67. Pie chart fig.: PCT (Percent)

68. Inert gas: NEON

69. Like some foot bones: TARSAL. Nice crossing with HEEL (57D. Achilles' weakness).

Down:

1. Place for gems: SAFE. Of course.

2. Words with uproar or instant: IN AN

3. Massive old computer: ENIAC. Debuted in 1946.

4. Baja California __: Mexican state: SUR

5. Scotland's longest river: TAY. New trivia to me. England's longest river is Severn, not Thames.

6. "Gosford Park" director: ALTMAN (Robert). Lots of coverage about this guy when he filmed "A Prairie Home Companion" here in MN.

7. Saguaros, e.g.: CACTI. Have never seen saguaros in person.

9. Cholesterol initials: LDL. "Bad" cholesterol.

10. Strands at the ski resort, perhaps: ICES IN

12. Big-time parties: REVELRIES. Couldn't believe people would crash a White House party.

13. With it: AWARE. Oh, I thought "With it" is a slang for "sane", since "Lose it" means "become insane".

18. Shirt part: ARM

23. 31-Down, e.g.: NCO. And SFC (31D. Army E-7: Abbr.). SFC = Sergeant First Class. Not a familiar abbr. to me at all.

25. La Salle of "ER": ERIQ. Nice u-less Q word. Just like my Mandarin name.

26. Pizza Quick sauce maker: RAGU

27. Scrapbooking, e.g.: CRAFT. KQ loves scrapbooking.

28. Recount: TELL. Recount a story. I was recounting the vote.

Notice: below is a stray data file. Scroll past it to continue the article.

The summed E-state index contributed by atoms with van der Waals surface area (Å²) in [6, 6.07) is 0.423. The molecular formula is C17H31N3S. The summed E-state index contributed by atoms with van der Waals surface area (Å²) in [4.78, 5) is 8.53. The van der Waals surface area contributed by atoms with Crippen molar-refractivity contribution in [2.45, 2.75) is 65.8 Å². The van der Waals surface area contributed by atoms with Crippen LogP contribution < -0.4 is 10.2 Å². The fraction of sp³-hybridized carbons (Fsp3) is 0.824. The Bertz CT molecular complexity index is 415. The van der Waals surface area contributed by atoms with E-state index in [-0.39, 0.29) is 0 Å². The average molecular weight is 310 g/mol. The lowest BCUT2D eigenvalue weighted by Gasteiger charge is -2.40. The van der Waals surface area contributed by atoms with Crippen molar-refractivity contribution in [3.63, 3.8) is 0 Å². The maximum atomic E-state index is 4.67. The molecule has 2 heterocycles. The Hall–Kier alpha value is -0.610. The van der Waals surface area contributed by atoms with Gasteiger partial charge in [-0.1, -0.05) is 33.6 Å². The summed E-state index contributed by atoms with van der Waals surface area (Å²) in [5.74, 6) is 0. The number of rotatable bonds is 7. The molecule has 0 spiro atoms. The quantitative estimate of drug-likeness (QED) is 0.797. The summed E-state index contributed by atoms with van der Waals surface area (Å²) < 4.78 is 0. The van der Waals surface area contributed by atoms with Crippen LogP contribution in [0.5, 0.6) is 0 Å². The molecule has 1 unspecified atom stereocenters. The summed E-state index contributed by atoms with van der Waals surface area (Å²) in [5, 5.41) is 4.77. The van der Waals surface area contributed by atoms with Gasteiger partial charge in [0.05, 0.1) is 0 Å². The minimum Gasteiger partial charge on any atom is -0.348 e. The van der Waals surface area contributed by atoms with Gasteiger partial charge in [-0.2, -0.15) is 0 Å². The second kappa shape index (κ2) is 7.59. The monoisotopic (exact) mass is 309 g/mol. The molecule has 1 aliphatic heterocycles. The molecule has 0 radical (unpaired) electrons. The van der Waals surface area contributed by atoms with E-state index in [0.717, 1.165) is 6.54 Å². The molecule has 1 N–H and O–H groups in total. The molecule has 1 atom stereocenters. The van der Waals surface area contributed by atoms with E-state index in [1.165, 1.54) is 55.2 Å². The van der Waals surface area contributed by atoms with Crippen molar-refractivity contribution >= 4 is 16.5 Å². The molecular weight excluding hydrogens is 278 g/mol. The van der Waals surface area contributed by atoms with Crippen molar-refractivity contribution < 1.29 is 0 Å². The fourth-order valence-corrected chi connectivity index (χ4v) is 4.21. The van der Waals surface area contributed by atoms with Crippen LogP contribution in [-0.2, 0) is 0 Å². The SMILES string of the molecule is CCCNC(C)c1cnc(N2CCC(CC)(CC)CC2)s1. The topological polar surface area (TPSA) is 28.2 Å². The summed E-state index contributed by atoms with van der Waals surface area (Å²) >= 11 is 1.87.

32. Like some visions: PROPHETIC. Great clue.

33. Bring back into practice: RESURRECT

34. Cain's eldest son: ENOCH. Don't confuse it with "Seth's son" ENOS.

35. Kojak and Crocker: Abbr.: LTS ( lieutenants). Who is Crocker?

37. Sign of a big hit: SRO (Standing Room Only)

39. Majestic: EPIC

40. Nastase of tennis: ILIE. I just remember him as I LIE.

41. "It Must Be Him" singer Vikki: CARR. Here is a clip.

46. Breakfast companion?: BED. Bed and Breakfast.

47. Ease: LESSEN

48. "Never mind": SKIP IT

49. Haunted house sound: THUMP. Did it come to you quickly?

51. Court recordkeeper: Abbr.: CLK (Clerk). Had trouble with the abbreviation. STENO would be a correct answer too.

52. "Land __!": SAKES. Just learned this exclamation a few weeks ago.

56. "The West Wing" Emmy winner: ALDA (Alan)

60. Place to start a hole: TEE. Tee box. Golf.

61. Pizarro's quest: ORO. Spanish for "gold". Pizarro was a Spanish conquistador. Founder of Lima, Peru.

62. The Monkees' "__ Believer": I'M A

63. "Kiss of life," briefly: CPR. I like this new clue.

Answer grid.


C.C.

69 comments:

Dennis said...

Good morning, C.C. and gang - great puzzle! This one really kicked my ass. I had snags all over the place, but really got bogged down in the SW; couldn't get any traction there at all. Finally backed into it from the East.